The PSA successfully appeal a decision of the GDC’s Professional Conduct Committee in a case involving a dentist accused of clinically unjustified treatments.
For a period up to 22 January 2019, Mohamed Amir, the second respondent, made claims to the public via his website that asthma, ataxia, allergies, sciatic nerve pain, breathing problem, Chrohn’s disease, coeliac disease, depression and anxiety, fibromyalgia, infertility, arthritis, learning difficulties, migraine, multiple sclerosis and heart palpitations could be attributable to a dysfunctional jaw joint, a condition which, as a dentist, the second respondent was able to treat.
As a registered dentist, the second respondent was under a professional obligation to “provide good quality care based on current evidence and authoritative guidance” (paragraph 7.1 of first respondent’s Standards for the Dental Team, 30 September 2013).
The Professional Conduct Committee (“PCC”) found that there is no current evidence or authoritative guidance to support Mr Amir’s claims to be able to address those medical conditions through dental treatment.
The PCC found that this treatment was not clinically justified; and that the second respondent provided it to Patient A without performing an adequate examination of Patient A’s jaw joints; without undertaking diagnostic assessments and special investigations required for an assessment of those joints; without obtaining Patient A’s informed consent to the treatment (including by failing to provide any treatment options or explain any risks); and without making adequate clinical records.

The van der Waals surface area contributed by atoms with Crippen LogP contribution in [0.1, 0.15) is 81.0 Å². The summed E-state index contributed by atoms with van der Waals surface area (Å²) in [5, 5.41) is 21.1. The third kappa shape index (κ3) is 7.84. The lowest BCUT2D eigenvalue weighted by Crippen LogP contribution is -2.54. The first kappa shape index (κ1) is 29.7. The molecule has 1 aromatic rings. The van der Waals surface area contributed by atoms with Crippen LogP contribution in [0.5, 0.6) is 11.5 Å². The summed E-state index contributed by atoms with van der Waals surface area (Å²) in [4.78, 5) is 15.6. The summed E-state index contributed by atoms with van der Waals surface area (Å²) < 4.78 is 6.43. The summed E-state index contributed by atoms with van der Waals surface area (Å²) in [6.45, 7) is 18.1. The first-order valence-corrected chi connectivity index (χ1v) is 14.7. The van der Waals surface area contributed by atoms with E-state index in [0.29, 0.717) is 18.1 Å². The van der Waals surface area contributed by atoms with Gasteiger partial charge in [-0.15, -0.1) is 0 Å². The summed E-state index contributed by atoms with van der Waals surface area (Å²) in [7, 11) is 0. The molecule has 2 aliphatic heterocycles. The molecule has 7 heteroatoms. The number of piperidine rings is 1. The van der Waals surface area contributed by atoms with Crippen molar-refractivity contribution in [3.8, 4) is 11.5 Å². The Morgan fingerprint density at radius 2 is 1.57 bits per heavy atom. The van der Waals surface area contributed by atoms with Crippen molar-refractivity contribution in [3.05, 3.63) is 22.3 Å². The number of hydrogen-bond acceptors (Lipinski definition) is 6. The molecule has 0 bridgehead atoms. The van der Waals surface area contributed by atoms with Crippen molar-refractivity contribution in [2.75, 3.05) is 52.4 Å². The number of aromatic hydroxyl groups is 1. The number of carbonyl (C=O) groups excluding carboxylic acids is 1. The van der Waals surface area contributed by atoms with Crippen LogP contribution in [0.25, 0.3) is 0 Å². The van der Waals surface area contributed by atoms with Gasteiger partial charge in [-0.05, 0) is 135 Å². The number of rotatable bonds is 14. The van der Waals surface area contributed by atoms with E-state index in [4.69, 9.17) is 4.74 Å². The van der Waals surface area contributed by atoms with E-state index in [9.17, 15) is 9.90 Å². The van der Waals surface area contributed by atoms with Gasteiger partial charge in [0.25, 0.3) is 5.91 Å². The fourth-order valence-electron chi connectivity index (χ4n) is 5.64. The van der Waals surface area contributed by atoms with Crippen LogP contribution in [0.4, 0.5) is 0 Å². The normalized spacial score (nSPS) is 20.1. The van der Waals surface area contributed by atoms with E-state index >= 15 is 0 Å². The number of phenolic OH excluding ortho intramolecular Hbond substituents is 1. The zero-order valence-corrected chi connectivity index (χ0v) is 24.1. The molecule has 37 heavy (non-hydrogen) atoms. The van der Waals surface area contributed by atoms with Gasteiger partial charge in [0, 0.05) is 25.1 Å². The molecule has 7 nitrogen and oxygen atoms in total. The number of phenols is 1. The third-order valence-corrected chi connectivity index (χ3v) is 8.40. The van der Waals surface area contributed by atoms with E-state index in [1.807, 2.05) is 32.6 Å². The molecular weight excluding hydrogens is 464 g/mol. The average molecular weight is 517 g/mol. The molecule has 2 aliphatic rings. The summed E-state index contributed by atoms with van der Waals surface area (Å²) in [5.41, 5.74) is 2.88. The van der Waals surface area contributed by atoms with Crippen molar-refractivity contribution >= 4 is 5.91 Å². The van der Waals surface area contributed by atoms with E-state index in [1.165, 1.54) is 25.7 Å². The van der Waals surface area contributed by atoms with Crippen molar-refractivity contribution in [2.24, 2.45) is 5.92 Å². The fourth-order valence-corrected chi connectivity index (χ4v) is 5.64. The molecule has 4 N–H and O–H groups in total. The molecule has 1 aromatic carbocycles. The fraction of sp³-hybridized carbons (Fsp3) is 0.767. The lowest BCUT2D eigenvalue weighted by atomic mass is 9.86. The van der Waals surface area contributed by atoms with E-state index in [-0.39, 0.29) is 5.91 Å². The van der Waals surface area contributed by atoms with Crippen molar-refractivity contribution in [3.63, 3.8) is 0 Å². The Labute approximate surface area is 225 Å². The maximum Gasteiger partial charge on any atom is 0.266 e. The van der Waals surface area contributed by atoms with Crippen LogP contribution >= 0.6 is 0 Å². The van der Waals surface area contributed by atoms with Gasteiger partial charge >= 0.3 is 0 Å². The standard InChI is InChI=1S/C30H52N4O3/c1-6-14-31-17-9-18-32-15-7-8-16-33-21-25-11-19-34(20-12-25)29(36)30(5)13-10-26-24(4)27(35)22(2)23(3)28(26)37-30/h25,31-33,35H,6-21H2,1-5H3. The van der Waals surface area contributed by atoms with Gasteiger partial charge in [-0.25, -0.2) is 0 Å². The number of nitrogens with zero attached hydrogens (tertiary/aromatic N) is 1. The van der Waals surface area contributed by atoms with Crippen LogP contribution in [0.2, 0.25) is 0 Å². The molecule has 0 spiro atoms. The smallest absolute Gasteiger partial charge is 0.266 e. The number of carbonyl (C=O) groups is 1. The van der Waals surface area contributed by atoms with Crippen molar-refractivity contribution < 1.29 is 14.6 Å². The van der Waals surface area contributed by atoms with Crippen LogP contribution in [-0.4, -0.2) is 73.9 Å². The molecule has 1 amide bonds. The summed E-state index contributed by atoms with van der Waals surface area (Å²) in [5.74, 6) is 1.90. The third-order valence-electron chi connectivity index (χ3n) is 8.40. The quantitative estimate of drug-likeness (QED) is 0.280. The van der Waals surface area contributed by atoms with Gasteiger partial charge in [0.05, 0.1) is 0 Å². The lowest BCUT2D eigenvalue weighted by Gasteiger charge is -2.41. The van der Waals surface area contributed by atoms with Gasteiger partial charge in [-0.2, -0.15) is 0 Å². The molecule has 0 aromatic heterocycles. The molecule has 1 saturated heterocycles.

The PCC decided to suspend Mr Amir for a period of three months, subject to a review prior to the expiry of that period.
The PSA referred the decision to the High Court on the grounds that the decision is not sufficient for the protection of the public. The GDC adopted a neutral stance regarding the appeal.
Mr Justice Lane, in upholding the appeal, said:
“…that the PCC was wrong and/or committed a serious procedural irregularity in failing to make any proper connection between, on the one hand, the long list of medical conditions set out on the second respondent’s website, which the PCC found he was attributing to a dysfunctional jaw joint; and the failings that occurred in respect of the treatment and care of Patient A. The evidence before the PCC, graphically confirmed by the second respondent’s written and oral submissions to me, is that the second respondent is so committed to his theories and so disparaging of anyone who disagrees with them, that he simply saw no need to go through a process that is demanded of any professional dentist.”
On the question of the sanction, the PSA argued that “the PCC’s decision to suspend the second respondent’s registration for a period for three months was a serious procedural or other irregularity because there needed to be an effective inquiry into the reasons why the second respondent had failed in offering proper treatment and care to Patient A, providing him with only one treatment option and failing to inform Patient A of the risks of that option.”
Lane J commented tha:
” I agree with these criticisms. Even leaving aside the problems with the approach to charge 6, the PCC’s “compartmentalised approach”, as Mr Bradly describes it, meant it failed to afford adequate weight to the seriousness in the deficiencies of the second respondent’s treatment and care of patient A. These did not fall to be viewed in isolation but as part of the second respondent’s advertised belief that a large number of unrelated medical conditions can be attributed to a dysfunctional jaw joint. This flawed approach meant that the reasons why the second respondent acted as he did towards Patient A remained unresolved by the PCC.”
Following a discussion on the rest of the grounds of appeal, Lane J upheld the appeal and substituted the decision of the PCC to erase Mr Amir from the register.